Some might argue 2020 was the year of sneeze guards, but the invention has actually been around since the 1950s. A Midwest restauranteur and self-admitted germaphobe, Johnny Garneau, filed a patent in 1959 for an invention he called “The Food Service Table.”
How store owners choose to display products can have a great deal of influence on what sells and what doesn’t, but not all retail displays perform well. Getting it right is a bit of trial and error as customer habits and preferences are sussed out. There are, however, some tried-and-true ways to fix common mistakes that dampen sales potential.
This historically patriotic holiday has developed over recent years into the first really big retail shopping promotion of the new year, making it an important day for your store. Make your in-store promotions count with these President’s Day display tips.
The fine art of organizing a retail space involves a lot of strategic thinking. Retailers know that clean and attractive aesthetics only get you so far. Understanding your buyer’s journey inside the store and what motivates him or her to come to your store in the first place are important factors to consider. All of this information can help you make the best decisions when it comes to product placement.
Use these merchandising tips to help you create a buzz that encourages shoppers to interact with and buy small items on impulse, without sacrificing merchandise security.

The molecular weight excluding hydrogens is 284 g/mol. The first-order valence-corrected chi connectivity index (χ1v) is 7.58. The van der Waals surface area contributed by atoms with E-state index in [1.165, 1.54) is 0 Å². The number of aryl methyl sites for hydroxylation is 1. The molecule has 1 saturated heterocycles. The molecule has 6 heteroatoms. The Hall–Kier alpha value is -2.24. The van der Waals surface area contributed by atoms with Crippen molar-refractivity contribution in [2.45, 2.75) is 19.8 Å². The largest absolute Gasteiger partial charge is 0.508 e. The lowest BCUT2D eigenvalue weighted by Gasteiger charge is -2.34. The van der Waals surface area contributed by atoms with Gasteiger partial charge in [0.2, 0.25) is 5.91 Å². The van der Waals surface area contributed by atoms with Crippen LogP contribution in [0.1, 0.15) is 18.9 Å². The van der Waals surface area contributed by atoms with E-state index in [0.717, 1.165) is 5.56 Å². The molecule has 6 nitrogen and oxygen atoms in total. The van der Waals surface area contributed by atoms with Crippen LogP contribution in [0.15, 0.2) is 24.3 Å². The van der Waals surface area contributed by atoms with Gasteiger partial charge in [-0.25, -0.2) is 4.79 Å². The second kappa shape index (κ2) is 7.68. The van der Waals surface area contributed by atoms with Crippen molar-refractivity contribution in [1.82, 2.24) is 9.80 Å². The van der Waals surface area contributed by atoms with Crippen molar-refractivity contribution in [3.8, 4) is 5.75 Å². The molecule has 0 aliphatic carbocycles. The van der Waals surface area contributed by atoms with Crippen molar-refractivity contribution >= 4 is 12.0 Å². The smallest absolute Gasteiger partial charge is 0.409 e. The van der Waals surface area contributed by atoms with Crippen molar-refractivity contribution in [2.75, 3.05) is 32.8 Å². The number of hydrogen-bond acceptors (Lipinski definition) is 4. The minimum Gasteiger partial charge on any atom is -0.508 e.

Leverage your successes when managing multiple retail stores, but don’t expect to copy them—every store is like running a unique business.
A lot of retailers assume that managing multiple retail stores, after opening a successful flagship outlet, is a straightforward matter of replicating the process in a new location. While you may have gained some basic knowledge from your flagship location about what works and doesn’t work with customers, there are always going to be a whole lot of important details that will be vastly different.
The following are some practical tips you can keep in mind when managing multiple retail stores to ensure you are on the path to success:
For those newly in love or others celebrating their long-time relationships, Valentine’s Day brings a certain amount of pressure to get things right. Over the years, that has translated into a lot of buying activity. In fact, in 2020, the National Retail Foundation (NRF) estimated in its annual survey that consumers spent about $27.4 billion on Valentine’s Day items, in comparison to only $20.7 billion in 2019, a 32% jump!
Retailers know that lovebirds are on the look-out for that perfect gift. And let’s keep in mind that even with online sales increasing, about 40% of Valentine’s Day sales still come from brick-and-mortar stores.